Downhill gives no mercy – in Red Bull Crashed Ice competition first come, first served. The race starts from a gate, but getting prepared takes the entire season.
There is a big difference between the good and the best. Climbing to the top of the ranking table requires a lot of hard work, the right kinds of training offset by equal amounts of recovery, and most of all, careful preparation.
Finnish skater Antti Tolvanen races among the best ice cross downhill skaters in the world, in the Red Bull Crashed Ice series. His 2017 season got off to a quick start with the series opening event in Marseille. “I didn’t make this trip to chill out,” he says, talking about his pre-race ambitions after the race. “I thought the race went well, but I was a bit tired before the event on Saturday, because getting prepared took a lot of time and energy.”
The closer the race day gets, the more alert we become, which explains the tingling sensation of anticipation as the competition approaches. In that heightened state of alertness, there is less room for recovery. The need for successful recovery makes it essential to remove unnecessary distractions, so that it’s possible to focus on the essential performance. Flashing lights and big crowds create external pressures that only add to the athlete’s stress loads. In those moments, you have to focus on what got you there in the first place.
Despite feeling tired early on, Tolvanen was able to shake off his sluggish feelings before his race in Marseille. “I was rocking and felt like dynamite, both physically and mentally before the start,” he recounts. His mental preparation continued all the way the starting gate. “I growled and talked to myself, banged my chest, and jumped in the air,” Tolvanen recounts. While specifics vary from athlete to athlete, familiar routines help create a sense of security that contribute to positive results.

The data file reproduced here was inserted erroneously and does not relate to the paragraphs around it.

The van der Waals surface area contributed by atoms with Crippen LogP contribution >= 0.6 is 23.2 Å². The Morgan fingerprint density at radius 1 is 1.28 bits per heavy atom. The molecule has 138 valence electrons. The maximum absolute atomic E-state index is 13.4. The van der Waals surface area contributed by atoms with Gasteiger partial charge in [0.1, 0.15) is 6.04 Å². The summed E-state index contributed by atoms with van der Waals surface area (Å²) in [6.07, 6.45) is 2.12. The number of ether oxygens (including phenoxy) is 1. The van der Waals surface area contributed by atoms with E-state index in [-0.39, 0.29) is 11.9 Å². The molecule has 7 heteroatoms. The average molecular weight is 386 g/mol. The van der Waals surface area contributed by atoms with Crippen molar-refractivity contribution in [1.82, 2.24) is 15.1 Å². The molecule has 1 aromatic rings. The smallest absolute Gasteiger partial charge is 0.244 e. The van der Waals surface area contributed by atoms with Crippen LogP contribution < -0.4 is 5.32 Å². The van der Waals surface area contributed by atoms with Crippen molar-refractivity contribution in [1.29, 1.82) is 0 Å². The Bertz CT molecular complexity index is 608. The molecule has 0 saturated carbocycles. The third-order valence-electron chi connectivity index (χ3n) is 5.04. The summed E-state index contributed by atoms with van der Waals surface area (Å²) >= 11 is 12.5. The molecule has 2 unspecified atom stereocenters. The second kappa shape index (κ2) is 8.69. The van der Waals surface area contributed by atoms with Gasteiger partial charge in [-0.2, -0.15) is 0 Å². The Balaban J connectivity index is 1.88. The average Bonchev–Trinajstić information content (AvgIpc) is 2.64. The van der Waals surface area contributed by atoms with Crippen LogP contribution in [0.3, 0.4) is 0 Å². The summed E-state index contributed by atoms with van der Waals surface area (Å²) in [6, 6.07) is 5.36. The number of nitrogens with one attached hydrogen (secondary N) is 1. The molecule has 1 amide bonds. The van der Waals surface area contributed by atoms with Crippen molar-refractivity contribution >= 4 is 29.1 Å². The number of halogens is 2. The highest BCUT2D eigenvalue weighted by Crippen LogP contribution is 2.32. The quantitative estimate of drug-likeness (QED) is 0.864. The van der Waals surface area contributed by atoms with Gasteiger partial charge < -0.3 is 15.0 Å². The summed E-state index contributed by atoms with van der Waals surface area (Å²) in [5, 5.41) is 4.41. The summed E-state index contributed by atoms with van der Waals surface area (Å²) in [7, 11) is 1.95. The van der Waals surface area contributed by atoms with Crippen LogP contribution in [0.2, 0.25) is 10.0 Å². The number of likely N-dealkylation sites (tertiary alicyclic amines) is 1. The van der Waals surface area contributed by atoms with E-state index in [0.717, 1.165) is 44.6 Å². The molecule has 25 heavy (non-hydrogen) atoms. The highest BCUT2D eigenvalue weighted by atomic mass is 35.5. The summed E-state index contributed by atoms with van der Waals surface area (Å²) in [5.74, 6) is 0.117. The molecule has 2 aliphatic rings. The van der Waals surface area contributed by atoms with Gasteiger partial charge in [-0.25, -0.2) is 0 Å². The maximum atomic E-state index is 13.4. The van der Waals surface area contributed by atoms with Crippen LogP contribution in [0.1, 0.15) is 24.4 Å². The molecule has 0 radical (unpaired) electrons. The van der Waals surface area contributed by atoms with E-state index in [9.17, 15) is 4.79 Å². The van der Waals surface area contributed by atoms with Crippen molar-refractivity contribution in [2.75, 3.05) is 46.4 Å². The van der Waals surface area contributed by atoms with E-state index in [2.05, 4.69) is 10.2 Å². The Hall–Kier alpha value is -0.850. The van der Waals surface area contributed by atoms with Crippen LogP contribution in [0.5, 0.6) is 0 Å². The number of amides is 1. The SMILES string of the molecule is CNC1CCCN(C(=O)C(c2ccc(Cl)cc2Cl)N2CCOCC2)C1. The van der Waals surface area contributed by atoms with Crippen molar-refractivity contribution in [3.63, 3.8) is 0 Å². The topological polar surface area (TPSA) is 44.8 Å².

Tolvanen’s podium dreams in Marseille ended abruptly on the homestretch of his qualification race with a dash of controversy. A trailing competitor’s arm collided with Tolvanen’s left leg during a short uphill portion of the track near the finish. The bump was deemed incidental by the race judges, but was sufficient to put Tolvanen off balance and out finals contention; a valuable lesson that even with careful preparation, not everything can be predicted.
The ice cross downhill season is tight and action packed. Competitions come quickly, one after the other. And traveling from one host country to the next brings it’s own set of challenges, since there is little time for breaks. When competition day arrives, peak performance capacity is a must. It is crucial for athletes to focus on maximizing the physical potential they worked to develop during training.
The human body produces a remarkable amount of information if you know how to look. With the right tools you can gain valuable insight into training and recovery. Firstbeat’s ability to analyze heart rate and heart rate variability has provided Tolvanen with training load and recovery data that has been vital to his training efforts. “My physical and mental conditioning was rock solid leading up to the race in Marseille. I started the competition filled with energy,” he recounts.
Firstbeat’s analytics also provide insight into night-time recovery issues, as Miikka Jouhkimainen, another racer in the Red Bull Crashed Ice series explains: “I sleep a lot better these days. Firstbeat has helped me to monitor the quality of my sleep, and I can see when I should train and when I shouldn’t.”
Ice cross downhill is a fast but subtle sport, so a racer’s mental game needs to be in top shape before stepping onto the starting line. A healthy attitude and self-confidence are needed to keep distractions and disappointments from spiraling into disaster. In his post race analysis, Tolvanen displays how setbacks can be turned into positive energy. “My upset in the Marseille race stuck in my craw, because I was so close to finishing in the top-16 for the first time. I’m going to be really hungry and a little irritated going into the next race in Jyväskylä.”
At the highest level of competition in any sport, the difference between winners and losers comes down to the smallest of margins. A fine line exists. Tolvanen used to be a little awestruck by the best skaters in the world, but those days are past. “If my skate is awesome, I know I can beat anyone,” he concludes.
Header photo: Andreas Schaad / Red Bull Content Pool